February 24, 2016
This is an update on my recent piece, “The Irony of Writing about Poverty on Medium."
I just got a tweet from someone asking if I've seen the "truth" about how Talia Jane lives. Much of the criticism of her piece focuses on the fact that she was, apparently, not living on rice alone but drinking expensive bourbon and indulging in expensive treats.
I have no interest in whether or not Talia Jane was lying, and I’m also not interested in being sympathetic or supportive of her. I'm critical of both her and Stefanie Williams for trafficking in poverty porn, and of a larger cultural impulse to consume it rather than tackle the systemic problems that produce such great need.
As I’ve already stated, I’ll have more on the nature of poverty porn in a later piece but for now, I want to quickly address this issue of waste and the assumption that the poor have no right to enjoy anything other than mouldy bread and rotting vegetables. Some of this occurred to me as I read this New York Times article on Matthew Desmond, author the new book Evicted: Poverty and Profit in the American City. The reporter notes that “he doesn’t shrink from depicting less than sympathetic behavior by tenants, like the decision by Larraine, a 54-year-old woman who has just been evicted from the trailer park, to blow her monthly food stamps on a single home-cooked lobster dinner.”
Although Desmond does point out that, “[t]he difference between stable poverty and Larraine’s kind of poverty is so vast…[n]o amount of scrimping and saving is going to get her out,” Larraine’s decision is still described as a “bad” one.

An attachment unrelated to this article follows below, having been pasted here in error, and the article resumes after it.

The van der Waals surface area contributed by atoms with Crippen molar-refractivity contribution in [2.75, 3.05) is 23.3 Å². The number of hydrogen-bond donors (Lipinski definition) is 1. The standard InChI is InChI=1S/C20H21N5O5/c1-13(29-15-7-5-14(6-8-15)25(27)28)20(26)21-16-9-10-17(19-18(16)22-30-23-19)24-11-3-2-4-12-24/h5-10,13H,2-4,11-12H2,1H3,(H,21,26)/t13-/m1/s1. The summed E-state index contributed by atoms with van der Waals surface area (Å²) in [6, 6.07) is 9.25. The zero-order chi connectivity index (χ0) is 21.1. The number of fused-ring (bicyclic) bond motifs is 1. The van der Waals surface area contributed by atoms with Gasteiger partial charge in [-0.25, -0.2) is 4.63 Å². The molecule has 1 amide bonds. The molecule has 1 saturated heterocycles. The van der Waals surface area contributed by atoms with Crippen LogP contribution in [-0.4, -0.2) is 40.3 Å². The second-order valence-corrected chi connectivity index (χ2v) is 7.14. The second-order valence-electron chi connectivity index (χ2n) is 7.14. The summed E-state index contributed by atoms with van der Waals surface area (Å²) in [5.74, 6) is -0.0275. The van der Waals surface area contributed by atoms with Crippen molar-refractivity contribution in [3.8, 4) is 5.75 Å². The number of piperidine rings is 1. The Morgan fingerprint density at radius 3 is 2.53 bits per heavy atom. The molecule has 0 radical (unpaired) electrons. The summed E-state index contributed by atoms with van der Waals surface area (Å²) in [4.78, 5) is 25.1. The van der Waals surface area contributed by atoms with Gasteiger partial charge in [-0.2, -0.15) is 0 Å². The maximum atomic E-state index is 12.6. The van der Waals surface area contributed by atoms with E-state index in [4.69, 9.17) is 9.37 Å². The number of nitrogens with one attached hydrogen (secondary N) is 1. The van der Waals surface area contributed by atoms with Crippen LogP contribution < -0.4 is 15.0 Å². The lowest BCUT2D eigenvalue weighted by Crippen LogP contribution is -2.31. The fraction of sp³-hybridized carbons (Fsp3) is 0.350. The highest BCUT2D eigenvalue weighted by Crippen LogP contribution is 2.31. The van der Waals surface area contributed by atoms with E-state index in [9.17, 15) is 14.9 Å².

This kind of finger-wagging is common when it comes to trying to understand why poor people might supposedly waste their money on what the wealthy consider essentials. The same person who tweeted at me berated Jane for drinking bourbon that cost $45 a bottle. My response was that I hoped she enjoyed it.
I’m poor as fuck and I live in donated housing. But even with my limited resources, I find ways to consume good, stinky cheese and entire pints of artisanal ice cream. I understand why Larraine, tired of sludgy, low-quality, and tasteless food might decide one day to not give a damn and eat lobster instead. The poor are not expected to indulge in pleasure for its own sake. In response to someone apparently living beyond their means or not scrimping enough, people are apt to say, “You don’t know how to be poor.”
But what does that mean, to know how to be poor? Do we now live in a society where to be poor requires a degree certification in the subtle intricacies of poverty? What are the principles?
Deny yourself all pleasure. Here’s how to feed a family of five on one loaf of week-old bread. Don’t throw away those coffee grounds: reuse them! Make your own soap, your own towels, your own toilet paper from newspapers. Did you know that, with the proper knowledge of chemistry, you can actually make water? On no account must you eat chocolate, ice cream, or ever have really mind-blowing sex just for the heck of it.
When we berate the poor for their "waste" or, for that matter, the rich for their "excess," we are simply engaging in personalised narratives that do nothing to explain or even reveal the larger systems of power at work.
Instead of berating people, we need to do better at understanding and eventually dismantling the systems which make such extremes of poverty and wealth possible in the first place.
And in the meantime, we need to do everything we can to ensure that everyone enjoys their natural right to excellent, stinky cheese and great bourbon.
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Image: Rembrandt, Portrait of the Late Mayor, Jan Six, 1654